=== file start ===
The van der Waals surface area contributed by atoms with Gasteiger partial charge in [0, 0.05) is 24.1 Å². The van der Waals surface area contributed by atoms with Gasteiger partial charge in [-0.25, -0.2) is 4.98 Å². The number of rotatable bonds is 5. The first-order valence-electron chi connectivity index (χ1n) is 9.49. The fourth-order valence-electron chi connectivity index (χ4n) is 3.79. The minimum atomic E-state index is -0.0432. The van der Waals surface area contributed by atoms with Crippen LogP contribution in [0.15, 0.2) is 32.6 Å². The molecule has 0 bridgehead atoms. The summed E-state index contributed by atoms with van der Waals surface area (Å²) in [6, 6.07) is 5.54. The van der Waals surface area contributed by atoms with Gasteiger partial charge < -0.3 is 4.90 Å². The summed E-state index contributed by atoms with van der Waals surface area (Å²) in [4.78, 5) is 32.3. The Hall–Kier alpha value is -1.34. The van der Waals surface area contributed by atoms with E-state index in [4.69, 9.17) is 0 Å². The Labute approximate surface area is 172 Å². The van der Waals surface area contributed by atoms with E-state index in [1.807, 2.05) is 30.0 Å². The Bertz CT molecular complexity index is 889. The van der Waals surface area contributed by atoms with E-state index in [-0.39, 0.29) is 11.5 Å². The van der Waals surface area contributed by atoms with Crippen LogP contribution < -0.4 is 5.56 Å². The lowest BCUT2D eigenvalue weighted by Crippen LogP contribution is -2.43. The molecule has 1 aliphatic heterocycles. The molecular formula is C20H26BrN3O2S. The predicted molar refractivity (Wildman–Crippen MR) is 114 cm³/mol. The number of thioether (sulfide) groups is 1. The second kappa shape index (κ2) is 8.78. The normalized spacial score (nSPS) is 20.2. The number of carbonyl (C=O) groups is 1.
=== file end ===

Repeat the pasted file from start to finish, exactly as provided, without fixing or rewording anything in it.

The van der Waals surface area contributed by atoms with Gasteiger partial charge in [0, 0.05) is 24.1 Å². The van der Waals surface area contributed by atoms with Gasteiger partial charge in [-0.25, -0.2) is 4.98 Å². The number of rotatable bonds is 5. The first-order valence-electron chi connectivity index (χ1n) is 9.49. The fourth-order valence-electron chi connectivity index (χ4n) is 3.79. The minimum atomic E-state index is -0.0432. The van der Waals surface area contributed by atoms with Crippen LogP contribution in [0.15, 0.2) is 32.6 Å². The molecule has 0 bridgehead atoms. The summed E-state index contributed by atoms with van der Waals surface area (Å²) in [6, 6.07) is 5.54. The van der Waals surface area contributed by atoms with Gasteiger partial charge < -0.3 is 4.90 Å². The summed E-state index contributed by atoms with van der Waals surface area (Å²) in [4.78, 5) is 32.3. The Hall–Kier alpha value is -1.34. The van der Waals surface area contributed by atoms with E-state index in [4.69, 9.17) is 0 Å². The Labute approximate surface area is 172 Å². The van der Waals surface area contributed by atoms with E-state index in [1.807, 2.05) is 30.0 Å². The Bertz CT molecular complexity index is 889. The van der Waals surface area contributed by atoms with E-state index in [-0.39, 0.29) is 11.5 Å². The van der Waals surface area contributed by atoms with Crippen LogP contribution < -0.4 is 5.56 Å². The lowest BCUT2D eigenvalue weighted by Crippen LogP contribution is -2.43. The molecule has 1 aliphatic heterocycles. The molecular formula is C20H26BrN3O2S. The predicted molar refractivity (Wildman–Crippen MR) is 114 cm³/mol. The number of thioether (sulfide) groups is 1. The second kappa shape index (κ2) is 8.78. The normalized spacial score (nSPS) is 20.2. The number of carbonyl (C=O) groups is 1.